Sino-Caribbean Relations in a Changing Geopolitical Sea


This article focuses on Chinese-Caribbean relations, which have been marked in the early twenty-first century by an increase in bilateral trade and Chinese foreign direct investment (FDI) inflows to the region. The relationship has been generally positive for both sides. However, at the same time, there are areas of friction including charges of Chinese “neo-colonialism,” similar to those leveled against Chinese ventures elsewhere. My study of China’s relations entails case studies of Cuba, the Bahamas, and Jamaica, which I supplement with an examination of the Dominican Republic and Haiti’s political and economic relations with China. It shows most Caribbean countries have not noticeably changed their foreign or domestic policies because of their economic linkages with China, though there is variation in these countries’ specific responses to their economic ties with China, which is a function of diverse international and domestic economic and political variables. Regardless, Beijing’s views are given more consideration than previously. As noted in the article, China’s push into the Caribbean is increasingly resented by the United States and could play a role in bringing a New Cold War to the region. Rounding out the piece is a review of the diverse challenges facing COFDI in the Caribbean.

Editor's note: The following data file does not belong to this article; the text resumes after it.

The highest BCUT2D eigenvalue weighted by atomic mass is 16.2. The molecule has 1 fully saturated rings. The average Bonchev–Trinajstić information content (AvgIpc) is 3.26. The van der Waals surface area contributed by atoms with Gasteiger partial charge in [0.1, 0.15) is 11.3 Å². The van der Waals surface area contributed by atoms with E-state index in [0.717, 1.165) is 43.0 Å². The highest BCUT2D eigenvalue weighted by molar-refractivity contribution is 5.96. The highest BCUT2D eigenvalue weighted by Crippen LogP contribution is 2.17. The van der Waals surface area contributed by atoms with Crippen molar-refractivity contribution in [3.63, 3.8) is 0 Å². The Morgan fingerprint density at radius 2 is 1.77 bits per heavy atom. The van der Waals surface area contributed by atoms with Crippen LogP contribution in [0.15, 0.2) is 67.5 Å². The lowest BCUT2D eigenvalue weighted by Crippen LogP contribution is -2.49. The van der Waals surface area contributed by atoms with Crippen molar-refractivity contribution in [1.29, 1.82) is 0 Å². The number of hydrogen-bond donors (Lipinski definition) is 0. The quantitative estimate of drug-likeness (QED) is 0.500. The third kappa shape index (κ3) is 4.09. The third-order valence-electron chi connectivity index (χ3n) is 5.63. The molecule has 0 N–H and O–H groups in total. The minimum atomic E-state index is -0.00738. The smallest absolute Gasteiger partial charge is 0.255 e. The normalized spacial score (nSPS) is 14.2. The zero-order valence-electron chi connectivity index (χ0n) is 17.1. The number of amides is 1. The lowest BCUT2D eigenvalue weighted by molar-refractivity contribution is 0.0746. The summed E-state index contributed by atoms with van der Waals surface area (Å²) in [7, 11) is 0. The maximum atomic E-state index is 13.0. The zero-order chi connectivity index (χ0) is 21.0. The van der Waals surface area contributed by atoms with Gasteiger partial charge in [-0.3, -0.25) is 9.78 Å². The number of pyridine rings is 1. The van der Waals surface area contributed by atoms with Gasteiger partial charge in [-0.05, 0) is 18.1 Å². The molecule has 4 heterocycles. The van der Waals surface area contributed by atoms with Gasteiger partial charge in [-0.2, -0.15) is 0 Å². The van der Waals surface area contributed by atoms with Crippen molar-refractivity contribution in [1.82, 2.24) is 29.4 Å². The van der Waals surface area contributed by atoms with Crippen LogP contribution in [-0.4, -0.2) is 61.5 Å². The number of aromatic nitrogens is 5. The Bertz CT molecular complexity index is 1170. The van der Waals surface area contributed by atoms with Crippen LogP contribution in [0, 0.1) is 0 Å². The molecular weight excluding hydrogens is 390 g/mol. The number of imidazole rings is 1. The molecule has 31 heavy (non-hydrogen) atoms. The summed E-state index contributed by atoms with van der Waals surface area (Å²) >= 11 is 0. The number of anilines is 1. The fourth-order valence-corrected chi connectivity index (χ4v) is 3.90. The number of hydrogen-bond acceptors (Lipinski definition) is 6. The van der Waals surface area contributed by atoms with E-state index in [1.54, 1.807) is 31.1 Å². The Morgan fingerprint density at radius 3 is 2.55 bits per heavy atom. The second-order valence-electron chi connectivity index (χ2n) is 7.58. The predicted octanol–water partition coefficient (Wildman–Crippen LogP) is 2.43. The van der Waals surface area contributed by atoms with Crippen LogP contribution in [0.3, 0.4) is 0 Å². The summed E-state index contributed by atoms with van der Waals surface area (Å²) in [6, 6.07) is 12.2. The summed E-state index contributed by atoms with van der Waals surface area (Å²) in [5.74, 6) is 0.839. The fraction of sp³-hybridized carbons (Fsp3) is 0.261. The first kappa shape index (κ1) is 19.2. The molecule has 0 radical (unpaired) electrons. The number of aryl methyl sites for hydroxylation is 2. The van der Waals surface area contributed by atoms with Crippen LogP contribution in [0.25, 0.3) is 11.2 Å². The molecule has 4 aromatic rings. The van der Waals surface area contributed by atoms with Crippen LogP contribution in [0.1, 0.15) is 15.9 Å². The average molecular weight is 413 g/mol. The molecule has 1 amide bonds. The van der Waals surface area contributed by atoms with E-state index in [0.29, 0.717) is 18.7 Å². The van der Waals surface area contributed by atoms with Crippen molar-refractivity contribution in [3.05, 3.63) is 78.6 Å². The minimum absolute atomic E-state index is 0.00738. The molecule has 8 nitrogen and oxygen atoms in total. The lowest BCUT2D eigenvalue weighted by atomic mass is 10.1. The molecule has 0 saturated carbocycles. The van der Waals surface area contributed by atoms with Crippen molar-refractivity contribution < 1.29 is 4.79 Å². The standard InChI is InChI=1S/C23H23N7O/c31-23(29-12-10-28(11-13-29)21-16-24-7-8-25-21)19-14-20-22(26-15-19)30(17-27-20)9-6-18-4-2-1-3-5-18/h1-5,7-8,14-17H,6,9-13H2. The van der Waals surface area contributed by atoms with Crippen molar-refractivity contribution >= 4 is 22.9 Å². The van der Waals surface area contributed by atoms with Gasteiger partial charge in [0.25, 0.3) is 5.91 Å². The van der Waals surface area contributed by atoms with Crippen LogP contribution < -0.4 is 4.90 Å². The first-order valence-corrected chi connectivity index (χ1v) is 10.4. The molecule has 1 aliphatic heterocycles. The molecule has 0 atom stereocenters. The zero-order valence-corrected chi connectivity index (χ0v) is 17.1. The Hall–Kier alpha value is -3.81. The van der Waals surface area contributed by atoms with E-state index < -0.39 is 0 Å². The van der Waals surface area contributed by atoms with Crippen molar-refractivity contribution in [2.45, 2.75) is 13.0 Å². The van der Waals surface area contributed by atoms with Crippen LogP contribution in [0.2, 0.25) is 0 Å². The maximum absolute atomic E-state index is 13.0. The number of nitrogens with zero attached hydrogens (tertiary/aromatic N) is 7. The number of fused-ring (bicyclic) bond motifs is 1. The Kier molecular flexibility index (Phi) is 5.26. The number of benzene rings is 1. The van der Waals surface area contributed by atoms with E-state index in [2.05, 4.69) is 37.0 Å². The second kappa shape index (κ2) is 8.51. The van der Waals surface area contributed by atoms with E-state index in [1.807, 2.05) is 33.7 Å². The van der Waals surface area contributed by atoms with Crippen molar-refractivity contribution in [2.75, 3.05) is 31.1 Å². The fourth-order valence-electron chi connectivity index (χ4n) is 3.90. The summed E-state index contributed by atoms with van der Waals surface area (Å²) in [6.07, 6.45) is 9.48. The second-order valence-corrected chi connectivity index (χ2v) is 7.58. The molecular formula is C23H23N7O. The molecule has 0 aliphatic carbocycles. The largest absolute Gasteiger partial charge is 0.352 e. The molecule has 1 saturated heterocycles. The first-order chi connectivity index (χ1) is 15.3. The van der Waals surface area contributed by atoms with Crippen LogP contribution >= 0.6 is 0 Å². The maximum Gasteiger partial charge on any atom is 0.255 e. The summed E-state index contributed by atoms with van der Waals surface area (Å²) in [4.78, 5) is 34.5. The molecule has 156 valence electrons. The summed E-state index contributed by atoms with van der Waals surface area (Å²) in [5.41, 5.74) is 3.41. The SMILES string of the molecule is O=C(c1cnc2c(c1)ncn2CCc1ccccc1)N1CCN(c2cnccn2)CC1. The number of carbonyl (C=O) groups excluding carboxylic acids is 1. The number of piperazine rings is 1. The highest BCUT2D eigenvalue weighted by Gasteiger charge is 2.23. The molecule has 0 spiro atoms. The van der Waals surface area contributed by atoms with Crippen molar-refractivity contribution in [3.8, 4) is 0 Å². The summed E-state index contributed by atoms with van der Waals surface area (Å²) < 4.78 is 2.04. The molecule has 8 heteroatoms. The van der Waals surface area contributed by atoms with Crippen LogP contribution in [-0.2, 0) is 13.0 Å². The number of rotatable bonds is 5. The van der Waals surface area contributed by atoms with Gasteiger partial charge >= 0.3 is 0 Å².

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    Except as otherwise noted, all amounts herein are denominated in United States Dollars (USD) [2,3,3].


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MacDonald, S. Sino-Caribbean Relations in a Changing Geopolitical Sea. J OF CHIN POLIT SCI 24, 665–684 (2019).

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  • Caribbean
  • Chinese outward foreign direct investment
  • Taiwan
  • Geopolitics
  • United States Caribbean policy